Tag Archives: gold shortage

Russia To Supply China With Up To 100 tonnes Of Gold Annually

Russia’s second largest bank, VTB Bank, announced a deal to supply Russia with 12-15 tonnes of gold in the next 12 months.  The amount supplied will increase over time and eventually reach 80-100 tonnes annually:  Reuters Link.

Perhaps the most interesting aspect of this will be to see if the World Gold Council acknowledges this gold as “Chinese imports.”   The WGC and other entities which purport to track global gold “consumption” have been reporting declining demand for gold in China, based on declining imports from Hong Kong.   Of course, these “official” sources completely ignore the fact that China imports an unknown amount of gold through the ports of Beijing and Shanghai…move along, nothing to see there…

The unarguable scheme by western Central Banks to suppress the price of gold with paper gold is contingent on the ability to deliver actual physical gold into China and India.   In this blog’s educated opinion, the supply of gold available to make this happen is running low:  Central Bank gold stock plus investor custodial gold that has been hypothecated.

This report out of Russia supports the thesis that China’s Central Bank is accumulating, and has accumulated, significantly more gold than it is willing to disclose.  As reported in the South China Morning Post when China announced opening Beijing, after also opening Shanghai,  for gold imports:

Opening the capital as the third shipment point will help the PBOC keep purchases discreet as it is believed to be adding to its bullion reserves…The mainland has begun allowing gold imports through the capital, sources familiar with the matter said, in a move that would help keep purchases by the world’s top bullion buyer discreet at a time when it might be boosting official reserves.  South China Morning News

This is likely why the Fed/ECB/BOE are collectively having a difficult time pushing the price of gold lower after its big move starting in mid-December.   At some point, gold is going launch out its current lateral consolidation and move much higher by the end of the year. Especially once the market fully understands that the ONLY policy choice left for the Fed is to keep printing money at an accelerating rate or risk complete financial collapse.

Indian Government Gold Schemes Destined To Fail

The new schemes are aimed at monetizing some of the huge amounts of gold believed to be in private hands in India – in particular some of the religious temples have huge hoards of gold which have been built up over the years. The idea is to give gold holders a way of generating income from their bullion holdings, although the general distrust of the economic system which prompts Indians to hold gold in the first place will indeed likely have a limiting impact on the take-up.   Lawrie Williams, LINK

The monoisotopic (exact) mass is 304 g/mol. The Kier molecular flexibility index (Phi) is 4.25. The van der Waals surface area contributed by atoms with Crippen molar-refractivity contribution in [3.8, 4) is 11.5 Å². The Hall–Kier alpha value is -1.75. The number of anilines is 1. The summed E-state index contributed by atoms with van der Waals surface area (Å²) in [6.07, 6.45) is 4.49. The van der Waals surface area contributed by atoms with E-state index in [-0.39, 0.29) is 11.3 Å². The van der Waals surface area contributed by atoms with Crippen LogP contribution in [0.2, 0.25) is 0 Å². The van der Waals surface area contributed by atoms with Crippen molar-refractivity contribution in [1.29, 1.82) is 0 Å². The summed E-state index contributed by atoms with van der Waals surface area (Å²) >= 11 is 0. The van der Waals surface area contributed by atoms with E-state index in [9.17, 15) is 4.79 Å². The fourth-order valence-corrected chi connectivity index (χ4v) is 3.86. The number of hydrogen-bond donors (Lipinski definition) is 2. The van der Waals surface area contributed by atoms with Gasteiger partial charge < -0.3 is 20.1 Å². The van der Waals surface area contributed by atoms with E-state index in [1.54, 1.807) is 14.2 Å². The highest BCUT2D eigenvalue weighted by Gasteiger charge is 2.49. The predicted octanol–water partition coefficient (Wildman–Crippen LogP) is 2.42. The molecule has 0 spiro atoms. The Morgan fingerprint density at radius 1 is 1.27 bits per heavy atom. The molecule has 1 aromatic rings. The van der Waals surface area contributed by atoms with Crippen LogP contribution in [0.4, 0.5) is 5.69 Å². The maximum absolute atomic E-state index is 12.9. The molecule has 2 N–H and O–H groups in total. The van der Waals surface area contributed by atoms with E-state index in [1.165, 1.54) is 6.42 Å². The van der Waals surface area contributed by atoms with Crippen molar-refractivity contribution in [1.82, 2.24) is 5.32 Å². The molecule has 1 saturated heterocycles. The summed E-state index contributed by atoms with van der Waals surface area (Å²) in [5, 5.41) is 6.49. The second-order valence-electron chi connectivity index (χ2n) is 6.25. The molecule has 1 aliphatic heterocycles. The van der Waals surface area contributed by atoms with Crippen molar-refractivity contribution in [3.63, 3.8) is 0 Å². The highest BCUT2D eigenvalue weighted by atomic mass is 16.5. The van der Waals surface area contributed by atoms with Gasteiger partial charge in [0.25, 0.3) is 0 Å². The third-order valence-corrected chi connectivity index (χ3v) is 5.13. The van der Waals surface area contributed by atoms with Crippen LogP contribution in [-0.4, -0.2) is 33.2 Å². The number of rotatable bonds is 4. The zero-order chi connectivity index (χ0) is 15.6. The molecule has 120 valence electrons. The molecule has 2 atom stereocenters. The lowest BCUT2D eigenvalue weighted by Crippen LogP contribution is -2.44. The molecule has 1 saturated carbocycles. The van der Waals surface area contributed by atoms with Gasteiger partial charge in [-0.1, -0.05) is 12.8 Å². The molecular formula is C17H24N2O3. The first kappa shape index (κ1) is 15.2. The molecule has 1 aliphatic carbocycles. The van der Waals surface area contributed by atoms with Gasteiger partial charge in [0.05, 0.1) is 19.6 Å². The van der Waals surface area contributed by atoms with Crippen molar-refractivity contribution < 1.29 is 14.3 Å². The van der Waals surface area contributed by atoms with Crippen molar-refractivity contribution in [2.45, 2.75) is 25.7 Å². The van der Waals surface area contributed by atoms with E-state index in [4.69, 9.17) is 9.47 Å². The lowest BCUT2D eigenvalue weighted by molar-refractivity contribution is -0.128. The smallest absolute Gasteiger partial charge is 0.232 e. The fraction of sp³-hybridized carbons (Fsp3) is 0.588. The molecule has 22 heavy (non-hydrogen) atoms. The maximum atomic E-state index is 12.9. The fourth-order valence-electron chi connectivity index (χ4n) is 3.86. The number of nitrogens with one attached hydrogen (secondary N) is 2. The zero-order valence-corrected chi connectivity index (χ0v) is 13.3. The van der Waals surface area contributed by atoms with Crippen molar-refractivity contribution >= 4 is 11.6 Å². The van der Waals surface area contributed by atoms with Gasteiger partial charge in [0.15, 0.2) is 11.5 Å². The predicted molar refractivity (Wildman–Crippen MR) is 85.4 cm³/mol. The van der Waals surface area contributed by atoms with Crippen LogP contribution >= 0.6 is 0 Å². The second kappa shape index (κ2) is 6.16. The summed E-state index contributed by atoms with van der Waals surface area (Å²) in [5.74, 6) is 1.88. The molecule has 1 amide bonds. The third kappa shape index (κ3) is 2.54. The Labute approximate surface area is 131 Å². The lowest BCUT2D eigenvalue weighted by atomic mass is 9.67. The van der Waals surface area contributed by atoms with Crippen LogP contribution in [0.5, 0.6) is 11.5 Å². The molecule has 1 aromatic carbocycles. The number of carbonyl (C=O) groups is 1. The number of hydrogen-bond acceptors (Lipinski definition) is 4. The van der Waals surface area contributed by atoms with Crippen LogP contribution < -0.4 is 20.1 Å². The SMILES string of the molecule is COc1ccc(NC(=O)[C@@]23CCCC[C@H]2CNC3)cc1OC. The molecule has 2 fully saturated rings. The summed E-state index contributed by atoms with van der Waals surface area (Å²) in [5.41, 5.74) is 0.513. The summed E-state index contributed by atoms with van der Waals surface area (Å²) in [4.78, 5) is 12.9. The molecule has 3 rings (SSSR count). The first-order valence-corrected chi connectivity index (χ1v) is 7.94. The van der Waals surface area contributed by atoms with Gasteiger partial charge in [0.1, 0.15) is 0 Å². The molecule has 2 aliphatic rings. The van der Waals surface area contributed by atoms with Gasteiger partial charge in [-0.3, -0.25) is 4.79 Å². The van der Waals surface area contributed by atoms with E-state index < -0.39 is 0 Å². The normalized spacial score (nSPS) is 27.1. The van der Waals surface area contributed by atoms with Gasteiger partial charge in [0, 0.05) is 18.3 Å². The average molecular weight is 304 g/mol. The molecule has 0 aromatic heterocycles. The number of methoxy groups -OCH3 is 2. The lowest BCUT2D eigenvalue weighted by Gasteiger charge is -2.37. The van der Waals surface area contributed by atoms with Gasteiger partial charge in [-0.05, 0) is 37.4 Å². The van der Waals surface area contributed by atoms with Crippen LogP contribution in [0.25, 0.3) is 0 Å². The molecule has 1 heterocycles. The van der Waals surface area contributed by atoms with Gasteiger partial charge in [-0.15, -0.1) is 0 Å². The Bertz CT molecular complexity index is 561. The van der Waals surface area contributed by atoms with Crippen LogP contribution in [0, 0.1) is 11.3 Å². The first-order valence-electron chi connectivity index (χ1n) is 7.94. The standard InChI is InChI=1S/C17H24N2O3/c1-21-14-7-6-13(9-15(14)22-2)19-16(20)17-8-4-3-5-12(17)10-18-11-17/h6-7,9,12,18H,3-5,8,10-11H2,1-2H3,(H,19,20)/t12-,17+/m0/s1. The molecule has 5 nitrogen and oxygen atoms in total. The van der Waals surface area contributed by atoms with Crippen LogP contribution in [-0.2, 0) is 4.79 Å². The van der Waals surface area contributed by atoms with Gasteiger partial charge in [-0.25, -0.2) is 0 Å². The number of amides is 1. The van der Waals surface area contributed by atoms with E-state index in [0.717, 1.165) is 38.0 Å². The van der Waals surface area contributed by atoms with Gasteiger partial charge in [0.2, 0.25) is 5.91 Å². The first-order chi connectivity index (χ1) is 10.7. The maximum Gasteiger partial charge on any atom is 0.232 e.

The India Government is rolling out a plan designed to coerce Indians into putting their gold into banks in exchange for receiving interest on the gold deposits.  The “Gold Monetization Scheme” and “Gold Sovereign Bond Scheme” are both aimed at “monetizing” the gold held by private citizens.  But why are the banks in India interested in getting ahold of the massive amount of privately held gold in India?  In reality, these “schemes” are nothing more than a thinly disguised “scheme” to implement a fractional gold system.

I highly suspect that the Fed/U.S. Government was instrumental in pushing this plan through the Indian Central Bank and Finance Ministry.  India will import at least 1,000 tonnes of gold this year (easily over 1,000 tonnes when smuggling is considered).  This is putting extreme stress on the ability of the western Central Banks/bullion banks to source gold that can be delivered into the big eastern hemisphere buyers, who require and demand physical delivery.

It’s in the Indian DNA to buy and hold possession of gold in all forms.  They have inherent distrust of the economic system, which is why they buy and hold physical gold in the first place.  In fact, as the article linked above references, there’s been a gold deposit program in place since 1999 but has attracted only 15 tonnes since its inception.

Exchanging gold in hand for a piece of paper that promises the payment of interest plus the return of that gold at a specified date in the future leaves the investor exposed to a high degree of counterparty.  Unquestionably the Indian Government wants to this gold so that it can turnaround and lease it to the western Central Banks, who are in desperate need of a steady supply of gold to deliver to China.  As for the extreme degree of the counterparty risk involved, just as the German Government…